Sunday, March 26, 2006

An Opposite Is Often True

In the mental health biz, a guy who walks in wearing a BIG cross sends up red flags. Judgement is reserved, because some Christian groups encourage laity, and especially clergy, to sport dramatic jewelry. But our first thought is that this guy is either a) a child molester, b) self-taught and self-appointed clergy of a congregation with no affiliation, or c) both.

Sad women brought to the hospital for suicidality will tell us "my children are everything to me." Well, yeah, except that you spend the rent money on drugs, won't leave the boyfriend who beats them, and overdosed where they would be the most likely ones to find you. Other than that, I see that your children are very important to you.

I have occasionally made myself unpopular at Sunday school classes when people will conclude a sweeping, prejudicial generalization with a protestation they don't mean to be judgemental by interrupting "Yeah you do." (This technique is not likely to be successful, BTW)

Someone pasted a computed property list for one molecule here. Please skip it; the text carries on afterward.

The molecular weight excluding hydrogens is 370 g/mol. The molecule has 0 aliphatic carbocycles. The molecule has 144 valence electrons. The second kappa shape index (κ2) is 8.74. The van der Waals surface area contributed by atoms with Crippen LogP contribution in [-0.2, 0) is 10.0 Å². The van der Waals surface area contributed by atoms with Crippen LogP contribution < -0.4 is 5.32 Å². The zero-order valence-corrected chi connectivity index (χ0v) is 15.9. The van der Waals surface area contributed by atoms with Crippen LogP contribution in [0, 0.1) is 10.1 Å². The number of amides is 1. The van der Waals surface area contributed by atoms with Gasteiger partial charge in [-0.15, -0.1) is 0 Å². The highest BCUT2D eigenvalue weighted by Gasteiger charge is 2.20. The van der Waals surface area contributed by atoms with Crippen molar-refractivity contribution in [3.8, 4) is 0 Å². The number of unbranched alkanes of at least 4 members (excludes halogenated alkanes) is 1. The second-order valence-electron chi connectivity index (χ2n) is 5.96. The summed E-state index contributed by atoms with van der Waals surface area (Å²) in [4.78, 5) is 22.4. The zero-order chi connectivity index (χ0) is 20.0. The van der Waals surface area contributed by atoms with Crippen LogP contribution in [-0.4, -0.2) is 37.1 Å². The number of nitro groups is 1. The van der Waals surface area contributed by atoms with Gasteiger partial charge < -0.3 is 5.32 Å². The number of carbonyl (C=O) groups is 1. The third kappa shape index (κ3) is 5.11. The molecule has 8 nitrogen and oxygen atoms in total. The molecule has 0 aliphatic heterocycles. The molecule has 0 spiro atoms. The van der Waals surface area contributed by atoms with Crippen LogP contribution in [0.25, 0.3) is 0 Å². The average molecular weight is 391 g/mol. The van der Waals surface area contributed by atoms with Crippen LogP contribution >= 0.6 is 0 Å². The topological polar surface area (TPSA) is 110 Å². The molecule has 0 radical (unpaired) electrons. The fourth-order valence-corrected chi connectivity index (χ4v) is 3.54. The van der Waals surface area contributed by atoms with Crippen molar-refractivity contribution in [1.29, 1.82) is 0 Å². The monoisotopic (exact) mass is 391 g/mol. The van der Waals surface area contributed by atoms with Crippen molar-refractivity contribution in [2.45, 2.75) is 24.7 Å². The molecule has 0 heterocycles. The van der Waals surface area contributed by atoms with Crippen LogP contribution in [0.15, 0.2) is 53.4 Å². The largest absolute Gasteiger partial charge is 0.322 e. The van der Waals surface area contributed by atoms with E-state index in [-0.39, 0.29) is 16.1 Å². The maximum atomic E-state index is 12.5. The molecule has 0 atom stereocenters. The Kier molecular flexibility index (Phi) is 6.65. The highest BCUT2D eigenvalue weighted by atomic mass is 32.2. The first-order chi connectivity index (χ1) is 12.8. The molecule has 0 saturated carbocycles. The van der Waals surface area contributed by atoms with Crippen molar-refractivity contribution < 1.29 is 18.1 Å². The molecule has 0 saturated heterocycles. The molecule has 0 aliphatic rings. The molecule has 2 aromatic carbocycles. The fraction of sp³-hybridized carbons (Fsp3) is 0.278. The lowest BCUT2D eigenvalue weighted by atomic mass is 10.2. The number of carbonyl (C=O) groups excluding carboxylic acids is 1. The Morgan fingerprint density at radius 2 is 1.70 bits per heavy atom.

I spoke this weekend with a young man I have known since he was a child. I have always been very fond of him. He marshalled very effectively the abstract intellectual reasons why he is now agnostic, after having been brought up in a Christian home. There were eight of us there, including his parents, and I didn't want us to gang up on him or pound on him. Intellectually, I think he could have fielded most anything we were likely to bring up. But I did worry about the aura of rejection we would give by trying to argue with him instead of discuss.

The specific points he made, or I made, are unimportant. The reasons he was giving were not the real reasons. I tried to drop in fragments of ideas which I felt might answer his real objections, but kept it mainly in the realm of the abstract intellectual discussion, as that is where he clearly wanted to return the discussion at every turn. He wants to believe that these ideas of his are driven mainly by his intellect -- a powerful, abstract, math-degree intellect -- but his real reasons keep leaking out.